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Advocate Magazine

Dan D. Harmon ’85: A Culture of Support

  • Jennifer Johnson and Dan D. Harmon '85

Entering law school with an engineering degree, Dan Harmon was, he says with a smile, both a bit brash and not very worldly. “I grew up in a small, conservative community of farmers and orchardists in central Washington. I thought Birkenstock was Oregon’s version of Woodstock.”

As it turns out, Lewis & Clark did more than expand Harmon’s knowledge of footwear: it also introduced him to new ways of thinking and to people from diverse backgrounds. “I embraced being exposed to wildly different ideas and viewpoints in an environment of open expression,” he says. “I left Lewis  &  Clark with a law degree, but even more importantly I left law school a better person and a lifelong learner. For all of that I am immensely grateful.”

Thanks to his parents and community, the young Harmon drew from a wellspring of good sense and strong discipline. Those values served him well at Washington State University and Hoffman Construction Company. “I graduated in Pullman on a Saturday night,” he recalls, “and showed up for work at 7 a.m. Monday in Pocatello.”

He brought strong mathematical and technical prowess to his work as an engineer, but quickly realized that he needed to develop top-notch communication skills in order to advance. Harmon also foresaw that the construction industry would become increasingly litigious. Law school appeared a wise choice.

Attracted by Lewis & Clark’s location, reputation as a close-knit community, and evening program, he transferred to Hoffman’s Portland office and embarked on what he calls “the best period in my intellectual life. I was carried away by the rigor of it all.”

I started donating money as an obligation to do for others what had been done for me. Now it has transformed into something that gives me separate purpose and joy.”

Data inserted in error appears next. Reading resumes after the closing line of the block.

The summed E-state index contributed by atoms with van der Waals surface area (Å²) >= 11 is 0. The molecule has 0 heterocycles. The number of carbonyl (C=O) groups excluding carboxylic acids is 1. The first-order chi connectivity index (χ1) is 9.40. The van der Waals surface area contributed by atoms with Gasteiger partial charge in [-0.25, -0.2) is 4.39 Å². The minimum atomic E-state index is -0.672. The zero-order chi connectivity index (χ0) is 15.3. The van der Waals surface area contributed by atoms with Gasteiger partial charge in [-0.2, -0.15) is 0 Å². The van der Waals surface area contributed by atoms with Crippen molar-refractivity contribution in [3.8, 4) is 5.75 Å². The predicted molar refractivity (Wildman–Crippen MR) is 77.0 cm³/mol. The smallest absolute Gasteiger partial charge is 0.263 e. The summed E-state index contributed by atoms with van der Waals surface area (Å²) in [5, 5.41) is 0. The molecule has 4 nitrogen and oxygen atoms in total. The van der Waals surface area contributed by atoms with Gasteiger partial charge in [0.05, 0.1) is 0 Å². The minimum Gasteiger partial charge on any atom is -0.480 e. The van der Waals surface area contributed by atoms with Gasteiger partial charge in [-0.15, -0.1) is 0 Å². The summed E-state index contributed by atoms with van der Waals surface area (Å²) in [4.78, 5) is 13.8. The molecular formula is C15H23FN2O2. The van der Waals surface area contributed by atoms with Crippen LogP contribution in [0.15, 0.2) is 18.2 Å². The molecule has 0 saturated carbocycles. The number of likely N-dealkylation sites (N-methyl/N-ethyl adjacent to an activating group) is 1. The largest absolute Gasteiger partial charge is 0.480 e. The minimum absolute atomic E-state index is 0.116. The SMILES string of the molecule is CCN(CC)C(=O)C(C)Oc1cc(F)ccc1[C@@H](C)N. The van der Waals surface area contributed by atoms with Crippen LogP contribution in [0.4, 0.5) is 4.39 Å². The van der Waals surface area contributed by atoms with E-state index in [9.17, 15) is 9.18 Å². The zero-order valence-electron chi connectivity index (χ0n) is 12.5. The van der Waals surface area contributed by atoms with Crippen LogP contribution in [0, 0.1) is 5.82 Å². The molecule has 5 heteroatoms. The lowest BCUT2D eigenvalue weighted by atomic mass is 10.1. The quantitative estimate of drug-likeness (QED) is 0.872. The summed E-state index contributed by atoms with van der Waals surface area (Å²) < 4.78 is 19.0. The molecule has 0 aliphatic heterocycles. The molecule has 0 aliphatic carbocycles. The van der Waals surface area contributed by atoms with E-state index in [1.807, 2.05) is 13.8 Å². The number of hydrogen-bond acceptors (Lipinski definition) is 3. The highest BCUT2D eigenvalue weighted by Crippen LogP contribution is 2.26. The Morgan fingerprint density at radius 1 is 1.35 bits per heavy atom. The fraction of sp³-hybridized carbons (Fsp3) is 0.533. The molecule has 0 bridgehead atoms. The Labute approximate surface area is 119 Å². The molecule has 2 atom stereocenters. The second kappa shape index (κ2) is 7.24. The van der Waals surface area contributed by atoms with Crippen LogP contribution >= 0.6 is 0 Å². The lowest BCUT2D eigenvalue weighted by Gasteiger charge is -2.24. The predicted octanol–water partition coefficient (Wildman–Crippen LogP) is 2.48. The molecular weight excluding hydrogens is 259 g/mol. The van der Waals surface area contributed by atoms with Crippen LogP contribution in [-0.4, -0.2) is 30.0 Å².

He relished the give-and-take with professors like Jim Huffman, Steve Kanter, and Doug Newell. “Steve and I were on opposite ends of the spectrum ideologically,” Harmon says, “but we always appreciated and respected each other’s perspective.”

Harmon also thrived in the culture of support that remains a law school hallmark. “The faculty and staff take time to build relationships and to help all students reach their full potential,” he says. “Concern that goes beyond the classroom is part of what I call the individualized care and feeding of students.”

Today Harmon is still with Hoffman Construction—as executive vice president, general counsel, and one of three principal owners.

Reflecting on his journey, he says, “I often ask myself, ‘How did I get here? Who helped me?’ I did not get here by myself, and I know others won’t reach their potential without help. That’s why it’s important for all of us to give back to the things and the people who made a difference in our life.”

Jim Huffman is one of those people for him. “Jim believes everyone should be free to express their own views,” Harmon says. “He is equally passionate in believing that all of us then have the obligation to listen to the views of others.” That is a founding principle of the James L. Huffman Lecture in Honor of the Western Resources Legal Center, a signature event at Lewis  &  Clark established in large part through Harmon’s leadership and generosity.

A first-generation college student, Harmon put himself through WSU by piecing together scholarships, work-study employment, and summer jobs. He worked full-time at Hoffman while in law school, subsisting for four years “on a steady diet of Top Ramen and four to five hours of sleep at night.”

“My passion now is to help students struggle less and to be successful,” he says. “I started donating money as an obligation to do for others what had been done for me. Now it has transformed into something that gives me separate purpose and joy.”

[Editor’s note: In 2017, Dan Harmon received the law school’s Distinguished Graduate Award.]

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